From the FOREWORD. It would seem that the many books and articles thus far published on the European war of 1914 must have told the whole story, but certain events that have impressed themselves upon me seem not to have been traced in any, and so I feel constrained to point them out, especially because the evidence that I shall present from Boer sources has never been published so far as I know, and should be laid before the jury of the nation and historians that will render final verdict upon this case. That jury of ...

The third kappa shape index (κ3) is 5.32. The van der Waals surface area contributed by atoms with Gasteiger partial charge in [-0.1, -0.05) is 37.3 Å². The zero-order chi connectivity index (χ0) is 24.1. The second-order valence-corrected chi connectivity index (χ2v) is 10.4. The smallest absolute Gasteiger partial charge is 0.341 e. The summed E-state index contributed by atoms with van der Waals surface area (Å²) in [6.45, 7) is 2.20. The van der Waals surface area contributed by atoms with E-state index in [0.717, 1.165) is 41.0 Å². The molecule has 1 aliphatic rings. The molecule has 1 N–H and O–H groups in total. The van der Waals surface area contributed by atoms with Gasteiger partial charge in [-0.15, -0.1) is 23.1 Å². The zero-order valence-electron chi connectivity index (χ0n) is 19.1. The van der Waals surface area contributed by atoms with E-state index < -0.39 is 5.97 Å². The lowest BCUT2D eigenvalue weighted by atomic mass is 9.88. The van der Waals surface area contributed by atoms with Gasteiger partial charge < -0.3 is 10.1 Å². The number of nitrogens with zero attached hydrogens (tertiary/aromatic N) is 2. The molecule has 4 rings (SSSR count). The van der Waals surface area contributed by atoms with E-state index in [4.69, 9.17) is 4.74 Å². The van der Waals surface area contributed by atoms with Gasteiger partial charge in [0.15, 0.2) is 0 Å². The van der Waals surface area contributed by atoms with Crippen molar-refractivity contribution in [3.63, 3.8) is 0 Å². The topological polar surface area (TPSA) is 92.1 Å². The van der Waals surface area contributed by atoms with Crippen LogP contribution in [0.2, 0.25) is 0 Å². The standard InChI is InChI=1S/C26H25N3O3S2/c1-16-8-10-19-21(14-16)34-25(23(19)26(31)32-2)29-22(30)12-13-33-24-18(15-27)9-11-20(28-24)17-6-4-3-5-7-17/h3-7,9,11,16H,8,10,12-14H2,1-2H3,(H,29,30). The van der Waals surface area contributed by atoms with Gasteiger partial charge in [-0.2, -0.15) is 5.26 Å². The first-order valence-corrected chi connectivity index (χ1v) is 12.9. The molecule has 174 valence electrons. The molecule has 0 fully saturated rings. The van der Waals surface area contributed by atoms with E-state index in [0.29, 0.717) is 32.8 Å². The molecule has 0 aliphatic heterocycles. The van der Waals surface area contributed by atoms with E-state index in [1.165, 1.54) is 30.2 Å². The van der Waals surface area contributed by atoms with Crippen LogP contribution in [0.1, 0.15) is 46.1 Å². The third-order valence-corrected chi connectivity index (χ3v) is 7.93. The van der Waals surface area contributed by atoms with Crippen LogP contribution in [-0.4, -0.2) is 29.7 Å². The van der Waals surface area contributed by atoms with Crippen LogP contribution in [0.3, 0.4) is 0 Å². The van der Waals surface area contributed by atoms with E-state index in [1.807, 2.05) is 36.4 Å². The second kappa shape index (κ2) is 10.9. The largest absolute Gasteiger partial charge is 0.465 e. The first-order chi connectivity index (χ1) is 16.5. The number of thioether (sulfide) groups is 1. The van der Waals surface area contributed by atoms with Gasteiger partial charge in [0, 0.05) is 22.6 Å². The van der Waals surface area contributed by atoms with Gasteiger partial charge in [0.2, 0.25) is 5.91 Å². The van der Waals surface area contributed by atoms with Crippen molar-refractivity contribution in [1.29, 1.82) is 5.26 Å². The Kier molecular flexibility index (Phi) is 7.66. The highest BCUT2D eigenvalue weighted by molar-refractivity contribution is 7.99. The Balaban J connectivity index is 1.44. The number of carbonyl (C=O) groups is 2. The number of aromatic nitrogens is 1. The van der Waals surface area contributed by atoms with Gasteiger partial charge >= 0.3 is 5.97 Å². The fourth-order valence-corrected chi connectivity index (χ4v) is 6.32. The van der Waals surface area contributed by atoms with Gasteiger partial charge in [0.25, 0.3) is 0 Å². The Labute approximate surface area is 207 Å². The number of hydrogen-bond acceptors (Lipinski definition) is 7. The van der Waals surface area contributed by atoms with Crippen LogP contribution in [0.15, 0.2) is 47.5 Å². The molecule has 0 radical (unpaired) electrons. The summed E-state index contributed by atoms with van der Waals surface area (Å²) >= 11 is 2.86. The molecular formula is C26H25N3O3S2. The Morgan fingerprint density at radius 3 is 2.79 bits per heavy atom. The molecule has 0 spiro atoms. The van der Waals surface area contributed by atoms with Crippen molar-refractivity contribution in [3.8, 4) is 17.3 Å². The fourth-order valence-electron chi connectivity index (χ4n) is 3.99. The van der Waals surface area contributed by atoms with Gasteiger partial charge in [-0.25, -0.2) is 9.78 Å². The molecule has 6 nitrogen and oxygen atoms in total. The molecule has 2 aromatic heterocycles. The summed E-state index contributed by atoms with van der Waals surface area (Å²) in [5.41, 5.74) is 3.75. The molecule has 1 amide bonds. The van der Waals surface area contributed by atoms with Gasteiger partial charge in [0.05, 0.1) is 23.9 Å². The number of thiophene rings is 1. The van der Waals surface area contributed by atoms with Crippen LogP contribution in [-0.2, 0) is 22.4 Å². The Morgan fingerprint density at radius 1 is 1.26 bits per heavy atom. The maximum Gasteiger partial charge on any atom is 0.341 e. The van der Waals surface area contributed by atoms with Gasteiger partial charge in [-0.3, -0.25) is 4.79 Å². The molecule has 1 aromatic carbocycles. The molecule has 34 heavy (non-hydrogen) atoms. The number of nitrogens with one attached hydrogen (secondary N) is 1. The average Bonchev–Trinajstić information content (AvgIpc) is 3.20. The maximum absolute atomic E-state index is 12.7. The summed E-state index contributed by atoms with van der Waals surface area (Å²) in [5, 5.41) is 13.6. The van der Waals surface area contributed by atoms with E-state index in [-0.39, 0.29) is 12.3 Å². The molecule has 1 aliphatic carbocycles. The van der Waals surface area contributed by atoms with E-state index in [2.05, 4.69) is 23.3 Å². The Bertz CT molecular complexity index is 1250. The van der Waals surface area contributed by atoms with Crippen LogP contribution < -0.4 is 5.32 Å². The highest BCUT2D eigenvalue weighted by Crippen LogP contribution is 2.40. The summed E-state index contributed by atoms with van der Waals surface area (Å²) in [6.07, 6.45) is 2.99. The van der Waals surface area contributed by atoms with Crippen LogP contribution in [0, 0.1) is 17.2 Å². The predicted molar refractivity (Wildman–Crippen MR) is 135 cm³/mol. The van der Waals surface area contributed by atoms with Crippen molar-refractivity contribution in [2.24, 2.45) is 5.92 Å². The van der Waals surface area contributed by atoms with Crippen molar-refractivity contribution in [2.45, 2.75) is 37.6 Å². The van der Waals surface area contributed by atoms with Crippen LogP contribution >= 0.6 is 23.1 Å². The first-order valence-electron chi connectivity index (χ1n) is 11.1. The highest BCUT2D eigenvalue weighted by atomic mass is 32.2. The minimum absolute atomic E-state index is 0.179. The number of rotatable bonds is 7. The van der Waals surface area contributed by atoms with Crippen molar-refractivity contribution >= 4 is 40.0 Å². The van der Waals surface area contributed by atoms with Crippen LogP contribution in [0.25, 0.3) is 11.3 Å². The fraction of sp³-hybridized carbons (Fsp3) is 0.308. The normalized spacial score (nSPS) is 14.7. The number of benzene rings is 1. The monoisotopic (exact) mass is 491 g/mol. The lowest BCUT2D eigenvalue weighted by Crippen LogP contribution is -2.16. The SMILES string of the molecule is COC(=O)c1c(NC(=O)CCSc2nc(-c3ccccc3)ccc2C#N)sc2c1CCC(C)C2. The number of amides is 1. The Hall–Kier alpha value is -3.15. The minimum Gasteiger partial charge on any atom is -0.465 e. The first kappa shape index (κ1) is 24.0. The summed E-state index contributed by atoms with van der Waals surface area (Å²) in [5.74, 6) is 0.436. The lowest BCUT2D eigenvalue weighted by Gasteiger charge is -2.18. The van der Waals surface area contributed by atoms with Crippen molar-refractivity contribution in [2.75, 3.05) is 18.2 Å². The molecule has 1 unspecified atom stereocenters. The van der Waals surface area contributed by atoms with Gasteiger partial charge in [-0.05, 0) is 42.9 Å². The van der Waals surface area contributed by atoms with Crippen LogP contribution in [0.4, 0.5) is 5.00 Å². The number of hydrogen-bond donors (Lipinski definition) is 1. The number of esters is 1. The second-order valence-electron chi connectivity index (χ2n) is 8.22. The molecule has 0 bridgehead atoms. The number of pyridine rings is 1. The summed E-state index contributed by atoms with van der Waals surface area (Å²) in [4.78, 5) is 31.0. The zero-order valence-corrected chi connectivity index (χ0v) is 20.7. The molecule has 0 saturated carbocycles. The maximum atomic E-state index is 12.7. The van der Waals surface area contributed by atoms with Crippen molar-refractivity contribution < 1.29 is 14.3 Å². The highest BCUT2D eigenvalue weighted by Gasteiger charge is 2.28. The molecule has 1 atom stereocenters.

From the FOREWORD. It would seem that the many books and articles thus far published on the European war of 1914 must have told the whole story, but certain events that have impressed themselves upon me seem not to have been traced in any, and so I feel constrained to point them out, especially because the evidence that I shall present from Boer sources has never been published so far as I know, and should be laid before the jury of the nation and historians that will render final verdict upon this case. That jury of historians will, as always before judging the evidence, try the witness, so my readers will pardon me if I precede my narrative of events by an account of myself, how I happened to secure my knowledge, and what my invalidating biases may be. I believe that I am typically American. My grandparents came to America when my parents were children, and were among the Pilgrim Fathers of the immigration into the West, their motive, faith in America and discontent with certain temporary infringements upon liberty in the Netherlands, that home of liberty. I have never known more devoted Americans than my father and mother were. My father's keen interest in American and Dutch history probably stimulated me, for even before I had reached the university my interest was vivid and so wide that nothing that was human was foreign to me. My seminary course of the university led me into Austrian and Russian history in a study of the Near Eastern question, or Balkan problem, as it was in 1889. I left the university strongly prejudiced in favor of England, owing to the fact that her affairs had occupied a disproportionate amount of our consideration and that almost all of the history that we read had been from English sources and written under the national bias. It has taken me twenty-five years to realize how wise Washington Irving was when he said that the world's history will have to be rewritten in America to secure a just consideration for all. I was brought up in reverence for the Republican party, but came to admire greatly some things that President Cleveland did, and have ever since given my admiration irrespective of party. The contemporary history of the intervening years I followed rather closely by means of London publications, so my information is not to be discounted as coming from enemy sources. I have been keenly in sympathy with the great English Liberals in their struggle against modern imperialism in England, and Leonard Courtney, Gilbert Chesterton, Bernard Shaw, Philip Snowden, Frank Harris, Francis Neilson, and a host of others who have stood against the imperial policies of their country are my heroes, along with the great English Liberals of the past age, Matthew Arnold, Carlyle, Morris, Hunt, Keats, Shelley, Byron, and Browning, whose patriotism led them to tell their country her sins in the hope to save her from wrong-doing. This seems to me true patriotism and the correct interpretation of "my country wrong or right." The thing which would cheer on our country when she is wrong is unworthy of the name of patriotism and will lead her to destruction, so my prayer is and will continue to be, God speed the right and chastise us into the path of right-doing . When I say that the facts of this war seem to me to incriminate England, it is not because I have a German bias. I have not had access to the German side of the story, except recently in pamphlets and periodicals, which I try to read with discrimination, keeping in mind the principle that bias and deliberate attempts at deception in enemy literature are pitfalls that must be avoided. Of course I have admired greatly the literature, science, public economy, and general administration, in which Germany has led the world.
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